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Proactive Nostalgia

If I had to guess what the most universal piece of parenting advice is, I’d go with “Enjoy them while they are young.” The only thing I’ve heard even half as much is “Trust your instincts” or “You know your child better than anyone.”

This latter advice, frankly, strikes me as well meaning but terribly misguided. Like common sense, I think “instinct” can be informed by personal and cultural history, and those can be, well, misguided. Parents do and have done lots of awful things to their children based on instinct. We spend years learning to control our baser instincts when it comes to conflict, greed, etc., why would we run with whatever first comes to mind when we’re tending to our young? And while in some regards I’m sure parents do know their children best, we only see them in very limited contexts. I’m sure that if we open our minds and listen to what friends, family, and teachers have to say about our kids, we’ll add significantly to that knowledge.

But that’s a topic for another day. Today is about living in the moment. It seems that many parents rush their kids to grow up or hurry so much they don’t enjoy them as much as they could. Or at least, that’s the perception many parents have once their kids are grown and gone. I am adjured all the time to relish these early years, to let the house go, to not mind the mess, to just spend all the time that I can with this little person who changes faster than I can imagine.

A friend of mine even took some snaps to prepare for such future nostalgia. She took pictures of small shoes by the door, action figures poised on work tables, baby blankets draped over chairs, and all the little things that indicate the presence of children. I thought this a great idea and went to do the same, but was stopped in my tracks by two things: First, the house is never so clean that I want to document it, and second, I got choked up when I tried.

This unexpected swell of emotion made me realize that I am erring on the side of too much awareness. I’m nostalgic before a thing has even ended, like a child mourning the end of summer vacation when there’s still a week left before school starts. If Simon says or does something particularly adorable and child-like, one of the first things I think is “one day he won’t do that any more and I’ll miss it.” This blog is largely about my need—perhaps even compulsion—to document as much of his life as possible so that I can somehow hold on to it a bit longer.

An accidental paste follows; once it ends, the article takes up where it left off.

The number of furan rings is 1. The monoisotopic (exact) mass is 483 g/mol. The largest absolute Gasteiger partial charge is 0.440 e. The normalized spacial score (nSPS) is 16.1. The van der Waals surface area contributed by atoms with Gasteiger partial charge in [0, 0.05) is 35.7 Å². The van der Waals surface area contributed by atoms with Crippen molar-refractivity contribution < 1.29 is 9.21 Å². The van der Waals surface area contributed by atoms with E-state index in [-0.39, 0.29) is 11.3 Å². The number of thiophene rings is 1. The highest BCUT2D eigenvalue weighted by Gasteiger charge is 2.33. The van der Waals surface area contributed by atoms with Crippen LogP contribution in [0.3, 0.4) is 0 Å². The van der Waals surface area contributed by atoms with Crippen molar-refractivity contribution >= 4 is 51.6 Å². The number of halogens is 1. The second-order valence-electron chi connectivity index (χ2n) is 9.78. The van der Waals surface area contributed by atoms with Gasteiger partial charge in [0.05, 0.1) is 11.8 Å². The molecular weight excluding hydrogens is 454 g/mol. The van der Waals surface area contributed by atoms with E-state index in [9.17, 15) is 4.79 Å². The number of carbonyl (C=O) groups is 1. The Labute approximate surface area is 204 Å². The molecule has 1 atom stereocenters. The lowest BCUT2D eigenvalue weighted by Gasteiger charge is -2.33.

I used to marvel at vacationers in San Francisco who seemed to spend their entire trip viewing the city through the lens of a camcorder. “Put down the camera and just enjoy the place!” I’d always think. To me, it looked as though many tourists were preserving memories at the expense of actually making them.

I’m not doing that with Simon, heaven knows. I’m enjoying the heck out of him. But it would be nice if I could temper my proactive nostalgia with the happy anticipation of what my relationship with Simon will be like when he’s an older child, a teen, and an adult. I wish, in other words, I could find a way to live in the moment a little bit less, or at least be less aware of it.

2 Responses to “Proactive Nostalgia”

  1. bethnbobinnc says:

    Just know that each new stage has a joy of it’s own. I miss my “babies” but I am loving how much fun a Kindergartener can be. I’m trying to guess which of thier current “traits” will see them all the way through adulthood. My mother has always said that all of her children were just miniature versions of thier adult selves down to their quirky habits and temperments. If that’s so, we’re in for a fun ride with ours!

  2. Jessica says:

    Thanks Beth. I know you know where I’m coming from, so it really helps to get the view a few years out. And if our boys stay fundamentally the same as they grow up, then yes, I think we’re both going to have a lot to be smile about.

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